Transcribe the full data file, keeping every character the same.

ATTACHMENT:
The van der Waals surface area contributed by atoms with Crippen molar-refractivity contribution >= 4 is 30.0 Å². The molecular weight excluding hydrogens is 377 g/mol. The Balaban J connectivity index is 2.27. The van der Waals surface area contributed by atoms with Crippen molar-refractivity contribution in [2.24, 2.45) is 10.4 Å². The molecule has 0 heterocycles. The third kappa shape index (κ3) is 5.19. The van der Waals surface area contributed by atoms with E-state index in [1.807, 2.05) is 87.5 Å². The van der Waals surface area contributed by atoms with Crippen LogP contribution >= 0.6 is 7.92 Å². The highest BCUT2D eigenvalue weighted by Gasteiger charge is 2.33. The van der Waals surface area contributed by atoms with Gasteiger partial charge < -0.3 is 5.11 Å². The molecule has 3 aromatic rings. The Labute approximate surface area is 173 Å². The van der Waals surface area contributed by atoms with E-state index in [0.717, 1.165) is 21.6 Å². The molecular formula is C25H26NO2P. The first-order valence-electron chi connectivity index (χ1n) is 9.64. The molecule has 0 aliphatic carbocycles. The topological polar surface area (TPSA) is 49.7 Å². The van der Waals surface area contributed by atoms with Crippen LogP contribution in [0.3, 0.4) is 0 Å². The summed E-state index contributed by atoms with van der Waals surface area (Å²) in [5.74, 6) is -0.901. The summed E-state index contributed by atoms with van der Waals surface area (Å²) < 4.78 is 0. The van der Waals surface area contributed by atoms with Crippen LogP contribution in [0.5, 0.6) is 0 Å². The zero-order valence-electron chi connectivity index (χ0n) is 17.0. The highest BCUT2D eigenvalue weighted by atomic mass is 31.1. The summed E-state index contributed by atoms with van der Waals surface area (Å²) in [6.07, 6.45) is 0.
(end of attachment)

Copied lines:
The van der Waals surface area contributed by atoms with Crippen molar-refractivity contribution >= 4 is 30.0 Å². The molecular weight excluding hydrogens is 377 g/mol. The Balaban J connectivity index is 2.27. The van der Waals surface area contributed by atoms with Crippen molar-refractivity contribution in [2.24, 2.45) is 10.4 Å². The molecule has 0 heterocycles. The third kappa shape index (κ3) is 5.19. The van der Waals surface area contributed by atoms with E-state index in [1.807, 2.05) is 87.5 Å². The van der Waals surface area contributed by atoms with Crippen LogP contribution >= 0.6 is 7.92 Å². The highest BCUT2D eigenvalue weighted by Gasteiger charge is 2.33. The van der Waals surface area contributed by atoms with Gasteiger partial charge < -0.3 is 5.11 Å². The molecule has 3 aromatic rings. The Labute approximate surface area is 173 Å². The van der Waals surface area contributed by atoms with E-state index in [0.717, 1.165) is 21.6 Å². The molecular formula is C25H26NO2P. The first-order valence-electron chi connectivity index (χ1n) is 9.64. The molecule has 0 aliphatic carbocycles. The topological polar surface area (TPSA) is 49.7 Å². The van der Waals surface area contributed by atoms with Crippen LogP contribution in [0.3, 0.4) is 0 Å². The summed E-state index contributed by atoms with van der Waals surface area (Å²) in [5.74, 6) is -0.901. The summed E-state index contributed by atoms with van der Waals surface area (Å²) < 4.78 is 0. The van der Waals surface area contributed by atoms with Crippen LogP contribution in [0.5, 0.6) is 0 Å². The zero-order valence-electron chi connectivity index (χ0n) is 17.0. The highest BCUT2D eigenvalue weighted by atomic mass is 31.1. The summed E-state index contributed by atoms with van der Waals surface area (Å²) in [6.07, 6.45) is 0.